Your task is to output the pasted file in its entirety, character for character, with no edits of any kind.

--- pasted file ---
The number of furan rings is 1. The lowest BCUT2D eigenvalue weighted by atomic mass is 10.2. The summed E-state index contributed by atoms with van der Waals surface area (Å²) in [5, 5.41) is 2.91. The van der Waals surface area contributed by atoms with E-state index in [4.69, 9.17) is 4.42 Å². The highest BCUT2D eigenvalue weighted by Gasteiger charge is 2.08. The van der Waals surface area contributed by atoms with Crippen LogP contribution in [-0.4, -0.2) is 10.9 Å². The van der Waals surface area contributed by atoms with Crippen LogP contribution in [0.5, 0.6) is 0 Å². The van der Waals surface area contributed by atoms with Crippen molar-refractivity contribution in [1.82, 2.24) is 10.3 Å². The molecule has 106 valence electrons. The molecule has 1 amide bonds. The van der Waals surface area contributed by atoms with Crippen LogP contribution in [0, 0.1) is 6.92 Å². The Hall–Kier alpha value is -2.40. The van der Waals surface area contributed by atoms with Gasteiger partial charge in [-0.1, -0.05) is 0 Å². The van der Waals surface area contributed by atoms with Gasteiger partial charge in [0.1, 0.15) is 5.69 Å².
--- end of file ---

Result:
The number of furan rings is 1. The lowest BCUT2D eigenvalue weighted by atomic mass is 10.2. The summed E-state index contributed by atoms with van der Waals surface area (Å²) in [5, 5.41) is 2.91. The van der Waals surface area contributed by atoms with E-state index in [4.69, 9.17) is 4.42 Å². The highest BCUT2D eigenvalue weighted by Gasteiger charge is 2.08. The van der Waals surface area contributed by atoms with Crippen LogP contribution in [-0.4, -0.2) is 10.9 Å². The van der Waals surface area contributed by atoms with Crippen LogP contribution in [0.5, 0.6) is 0 Å². The van der Waals surface area contributed by atoms with Crippen molar-refractivity contribution in [1.82, 2.24) is 10.3 Å². The molecule has 106 valence electrons. The molecule has 1 amide bonds. The van der Waals surface area contributed by atoms with Crippen LogP contribution in [0, 0.1) is 6.92 Å². The Hall–Kier alpha value is -2.40. The van der Waals surface area contributed by atoms with Gasteiger partial charge in [-0.1, -0.05) is 0 Å². The van der Waals surface area contributed by atoms with Gasteiger partial charge in [0.1, 0.15) is 5.69 Å².